Liberia has embarked on a four-year, $3 million project that will aid local fishermen in their battle against illegal, unreported and unregulated (IUU) fishing.
The Communities for Fisheries project will train local fishermen to take geotagged photos of trawlers suspected of IUUfishing. It is a partnership between the Environmental Justice Foundation (EJF) and Liberia’s National Fisheries and Aquaculture Authority (NaFAA).
“In some cases, we will provide some smartphones to trained fishermen to trail illegal fishing [vessels and issue reports] using our monitoring app that allows geotagged photos to be taken,” EJF Executive Director Steve Trent told ADF in an email. “To ensure sustainability, we will encourage fishermen to use their own smartphones — where available — for the reporting, with the project providing waterproof pouches to keep their phones safe at sea.”
In Liberia, 37,000 people work full or part time in the fishing industry, and 80% of the population relies on fish for protein.
One reason why illegal fishermen have targeted the country is because it doesn’t have the capacity to police its waters. NaFAA has one fisheries patrol vessel which was donated by the government of Wales and the Liberian Coast Guard has six vessels.
The new partnership is under the umbrella of the European Union (EU)-Liberia Agricultural Partnership Program.
“Ensuring healthy and sustainable fish stocks will allow Liberia to increase its income from fisheries while safeguarding livelihoods for artisanal fishers and securing the major source of protein for coastal populations,” H.E. Laurent Delahousse, head of the European Union delegation in Liberia, told FrontPage Africa, a Liberian newspaper.
NaFAA Director General Emma Metieh Glassco told SeafoodSource that she will work to ensure that the project creates “effective community co-management associations to secure legal and sustainable fisheries in Liberia.”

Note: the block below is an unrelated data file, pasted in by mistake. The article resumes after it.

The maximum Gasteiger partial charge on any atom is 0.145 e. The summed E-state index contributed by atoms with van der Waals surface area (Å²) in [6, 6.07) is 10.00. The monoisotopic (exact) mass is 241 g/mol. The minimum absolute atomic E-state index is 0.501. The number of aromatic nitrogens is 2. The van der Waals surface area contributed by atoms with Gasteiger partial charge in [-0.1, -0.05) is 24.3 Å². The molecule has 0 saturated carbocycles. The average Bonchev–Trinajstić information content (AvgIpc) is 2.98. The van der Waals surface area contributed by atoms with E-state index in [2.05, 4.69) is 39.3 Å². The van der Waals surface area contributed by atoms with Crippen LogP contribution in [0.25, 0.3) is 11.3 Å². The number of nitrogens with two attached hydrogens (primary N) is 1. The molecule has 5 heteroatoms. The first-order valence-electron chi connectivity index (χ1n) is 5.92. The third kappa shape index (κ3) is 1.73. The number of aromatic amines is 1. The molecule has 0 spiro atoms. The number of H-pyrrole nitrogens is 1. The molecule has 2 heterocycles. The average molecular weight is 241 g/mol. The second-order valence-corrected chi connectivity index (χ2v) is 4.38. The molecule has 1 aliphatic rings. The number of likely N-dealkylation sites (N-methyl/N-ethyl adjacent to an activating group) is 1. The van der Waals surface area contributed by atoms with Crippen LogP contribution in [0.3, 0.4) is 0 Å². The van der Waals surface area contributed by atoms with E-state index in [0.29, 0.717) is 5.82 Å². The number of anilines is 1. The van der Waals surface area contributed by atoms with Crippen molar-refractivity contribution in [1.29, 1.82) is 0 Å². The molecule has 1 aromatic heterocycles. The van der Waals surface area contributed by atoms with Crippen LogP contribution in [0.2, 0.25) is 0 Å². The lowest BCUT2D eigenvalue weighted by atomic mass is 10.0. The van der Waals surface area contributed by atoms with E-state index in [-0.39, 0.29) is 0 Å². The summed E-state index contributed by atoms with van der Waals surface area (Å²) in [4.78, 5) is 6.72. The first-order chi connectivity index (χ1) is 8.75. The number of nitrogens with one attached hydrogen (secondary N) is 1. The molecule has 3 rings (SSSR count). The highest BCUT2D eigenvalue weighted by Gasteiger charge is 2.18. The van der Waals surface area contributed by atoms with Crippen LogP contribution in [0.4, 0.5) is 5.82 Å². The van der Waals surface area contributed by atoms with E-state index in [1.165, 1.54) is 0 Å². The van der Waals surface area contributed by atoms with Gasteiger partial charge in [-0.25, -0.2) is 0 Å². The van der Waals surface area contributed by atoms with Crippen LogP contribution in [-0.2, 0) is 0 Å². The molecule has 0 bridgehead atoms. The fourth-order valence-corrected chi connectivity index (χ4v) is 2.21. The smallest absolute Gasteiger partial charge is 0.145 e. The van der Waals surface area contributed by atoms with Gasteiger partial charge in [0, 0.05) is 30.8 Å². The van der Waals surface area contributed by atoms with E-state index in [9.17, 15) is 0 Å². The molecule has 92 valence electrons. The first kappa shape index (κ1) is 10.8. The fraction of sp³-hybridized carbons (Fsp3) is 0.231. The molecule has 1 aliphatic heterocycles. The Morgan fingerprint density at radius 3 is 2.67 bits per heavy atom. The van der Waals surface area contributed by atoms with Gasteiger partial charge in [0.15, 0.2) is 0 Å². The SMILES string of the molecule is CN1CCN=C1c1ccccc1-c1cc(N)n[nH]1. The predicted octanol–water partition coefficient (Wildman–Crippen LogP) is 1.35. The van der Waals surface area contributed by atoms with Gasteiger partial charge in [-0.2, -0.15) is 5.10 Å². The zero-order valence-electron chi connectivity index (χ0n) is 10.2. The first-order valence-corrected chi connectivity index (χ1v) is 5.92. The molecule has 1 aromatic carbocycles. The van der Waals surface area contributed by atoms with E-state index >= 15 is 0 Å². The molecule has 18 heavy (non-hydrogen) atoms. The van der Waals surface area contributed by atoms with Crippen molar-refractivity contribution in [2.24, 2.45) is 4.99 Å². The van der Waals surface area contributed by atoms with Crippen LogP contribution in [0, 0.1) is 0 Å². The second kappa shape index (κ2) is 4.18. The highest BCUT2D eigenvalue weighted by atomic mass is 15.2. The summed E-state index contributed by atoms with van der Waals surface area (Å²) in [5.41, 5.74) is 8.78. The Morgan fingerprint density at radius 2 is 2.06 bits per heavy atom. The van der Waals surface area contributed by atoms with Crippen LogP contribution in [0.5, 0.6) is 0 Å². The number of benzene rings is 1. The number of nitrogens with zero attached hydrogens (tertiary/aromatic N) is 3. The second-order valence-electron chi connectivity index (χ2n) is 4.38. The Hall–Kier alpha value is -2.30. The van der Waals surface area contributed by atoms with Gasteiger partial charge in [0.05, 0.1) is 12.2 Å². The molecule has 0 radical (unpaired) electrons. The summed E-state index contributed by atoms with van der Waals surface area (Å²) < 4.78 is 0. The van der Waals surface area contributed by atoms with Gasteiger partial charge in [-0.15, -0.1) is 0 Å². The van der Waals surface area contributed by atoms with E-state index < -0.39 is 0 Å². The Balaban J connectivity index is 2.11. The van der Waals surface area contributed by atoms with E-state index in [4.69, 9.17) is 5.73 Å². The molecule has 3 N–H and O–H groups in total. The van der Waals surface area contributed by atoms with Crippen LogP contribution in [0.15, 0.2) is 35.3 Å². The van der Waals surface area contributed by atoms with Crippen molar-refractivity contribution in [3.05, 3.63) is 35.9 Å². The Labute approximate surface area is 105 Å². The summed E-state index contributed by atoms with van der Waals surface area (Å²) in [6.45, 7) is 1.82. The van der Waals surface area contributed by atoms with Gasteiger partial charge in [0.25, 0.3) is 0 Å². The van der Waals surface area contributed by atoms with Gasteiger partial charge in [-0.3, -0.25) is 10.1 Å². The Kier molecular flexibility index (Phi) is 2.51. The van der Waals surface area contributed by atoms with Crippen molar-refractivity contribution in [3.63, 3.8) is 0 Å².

The project represents another step Liberia has taken to combat illegal fishing since 2017, when the EU issued the country a yellow card for failing to cooperate with measures to eliminate IUU fishing. That year, Liberia partnered with Sea Shepherd Conservation Society to battle illicit fishing. The partnership has resulted in 15 arrests.
In 2020, Liberia denied fishing licenses to six Chinese supertrawlers capable of decimating the area’s fish stocks. The 50-meter vessels with huge nets and sophisticated fish-tracking equipment can catch more than 2,000 metric tons of bottom-dwelling fish annually. That is 4,000 times more than a local artisanal canoe can haul in, according to SeafoodSource.
“We are deeply grateful that the decision has been taken to prioritize the development of small-scale fishers and avoid giving access to large industrial supertrawlers,” Jerry Blamo, president of the Liberia Artisanal Fishermen’s Association, said in a statement. “This will give Liberian fishers the chance to fish sustainably to feed their families and the country, not only now but for generations to come.”
The EJF also applauded Liberia’s decision.
“The decision to refuse licenses to these supertrawlers is an important milestone in the sustainable management of Liberia’s fisheries,” Trent said in a statement. “It sends a clear message across West Africa that states in the region can prioritize local fishing communities to protect the marine environment and the jobs and food security that it supports.”